Assessment: A decade of evolution

This report is a synthesis of findings from evaluations carried out over the past decade by the Education Review Office (ERO).

Each year ERO reviews approximately 800 New Zealand schools. During each school’s review, ERO evaluators use assessment information for discussions and reporting on students’ progress and achievement.

As well as reviewing individual schools and early learning services, ERO produces system‑wide evaluative information on significant educational issues, and publishes national evaluation reports on education sector performance and good practice.

Over the decade spanned by this report, ERO has reviewed and reported on all schools in New Zealand, on average three times each.   This work in schools, along with our national evaluation, has given ERO a rich evidential base, enabling us to identify trends in practice and improvement across the sector.  ERO has been able to identify aspects of effective and less effective teaching, school leadership, and management practices influencing students’ learning.

Over the past 10 years, ERO has seen improvement in assessment practice in many schools. In effective schools we are increasingly seeing evidence of:

  • teachers analysing data together, asking challenging questions and suggesting ways to respond to the needs they identify together
  • teachers collecting data and using it to identify students’ progress and plan responsive programmes
  • teachers taking a case management approach for students at risk of not achieving; each student’s progress regularly discussed and the effectiveness of teaching responses explored
  • school leaders working collaboratively to analyse school wide data to determine the diverse and specific needs of students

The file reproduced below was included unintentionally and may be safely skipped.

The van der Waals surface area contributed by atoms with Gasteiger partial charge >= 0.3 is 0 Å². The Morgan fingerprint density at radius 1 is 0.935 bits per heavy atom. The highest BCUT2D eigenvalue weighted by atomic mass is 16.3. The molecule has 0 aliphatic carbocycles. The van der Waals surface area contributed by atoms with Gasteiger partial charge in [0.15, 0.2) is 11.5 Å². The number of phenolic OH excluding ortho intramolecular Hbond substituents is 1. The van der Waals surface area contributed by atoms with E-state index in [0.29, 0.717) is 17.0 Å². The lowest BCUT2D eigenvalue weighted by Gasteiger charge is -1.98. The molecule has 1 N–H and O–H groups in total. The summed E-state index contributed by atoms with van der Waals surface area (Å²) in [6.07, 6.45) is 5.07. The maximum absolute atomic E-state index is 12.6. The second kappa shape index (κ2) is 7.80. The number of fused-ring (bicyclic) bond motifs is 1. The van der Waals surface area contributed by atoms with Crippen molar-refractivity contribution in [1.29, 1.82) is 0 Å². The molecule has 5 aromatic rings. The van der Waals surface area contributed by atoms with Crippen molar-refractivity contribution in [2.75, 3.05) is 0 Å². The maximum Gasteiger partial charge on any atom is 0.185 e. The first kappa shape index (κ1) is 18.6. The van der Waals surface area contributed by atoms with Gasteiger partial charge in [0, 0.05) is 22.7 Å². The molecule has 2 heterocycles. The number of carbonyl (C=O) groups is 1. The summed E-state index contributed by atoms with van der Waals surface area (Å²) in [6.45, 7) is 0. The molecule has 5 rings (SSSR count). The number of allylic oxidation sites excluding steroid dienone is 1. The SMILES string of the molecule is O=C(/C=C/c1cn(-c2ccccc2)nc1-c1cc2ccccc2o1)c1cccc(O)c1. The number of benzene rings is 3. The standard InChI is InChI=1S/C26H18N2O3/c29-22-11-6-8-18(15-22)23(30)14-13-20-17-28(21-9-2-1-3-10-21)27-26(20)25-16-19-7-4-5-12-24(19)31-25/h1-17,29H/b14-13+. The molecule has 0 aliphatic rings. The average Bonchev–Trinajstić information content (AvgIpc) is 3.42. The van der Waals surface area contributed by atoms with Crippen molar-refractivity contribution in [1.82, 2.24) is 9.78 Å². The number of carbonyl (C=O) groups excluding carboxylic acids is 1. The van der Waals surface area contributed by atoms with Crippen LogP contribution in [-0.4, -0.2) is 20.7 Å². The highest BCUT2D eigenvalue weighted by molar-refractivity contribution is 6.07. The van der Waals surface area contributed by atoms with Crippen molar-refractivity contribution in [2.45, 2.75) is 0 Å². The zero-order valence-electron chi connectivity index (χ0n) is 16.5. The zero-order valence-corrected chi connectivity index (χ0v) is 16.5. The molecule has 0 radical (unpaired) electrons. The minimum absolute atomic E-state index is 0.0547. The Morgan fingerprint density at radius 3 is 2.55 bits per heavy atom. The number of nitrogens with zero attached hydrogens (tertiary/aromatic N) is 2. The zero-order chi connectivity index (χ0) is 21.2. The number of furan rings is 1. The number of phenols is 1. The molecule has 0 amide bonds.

• leaders promoting teamwork and high quality relationships with students, their peers and whānau
  • teachers and leaders seeking others ( parents, whānau) to help them raise achievement
  • leaders using the required planning and reporting tools to reach key goals, set targets, focus interventions and reduce disparity
  • trustees demanding achievement based reports about the impact of their resourcing
  • students using rubrics and information to reflect on their learning and set goals
  • students able to explain their learning, progress and achievement
  • students knowing if they needed to catch up what their goals are, what works for them and how they are going
  • greater parent involvement in learning, and school awareness of their role to support parents with this involvement.

These practices, while increasing, are not yet universal in all schools.  ERO decided to look across a range of recent evaluations to ascertain patterns in assessment practices in primary schools, with the purpose of identifying recurring themes in schools the Ministry of Education (the Ministry) or other responsible agencies could address.

ERO has identified many successes and challenges for trustees, leaders, teachers, students and their parents when using assessment to positively contribute to teaching and learning. Although ERO acknowledges many assessments are moment‑by‑moment decisions teachers make, this report focuses on the more formal assessments leaders, teachers and students analyse, record and use.

This report is intended to inform the work of the Ministry of Education and agencies involved in the initial training and ongoing development of teachers and school leaders.  It also provides a basis for discussions among primary school trustees, principals, assessment leaders and teachers about the effectiveness and utility of their own assessment practices.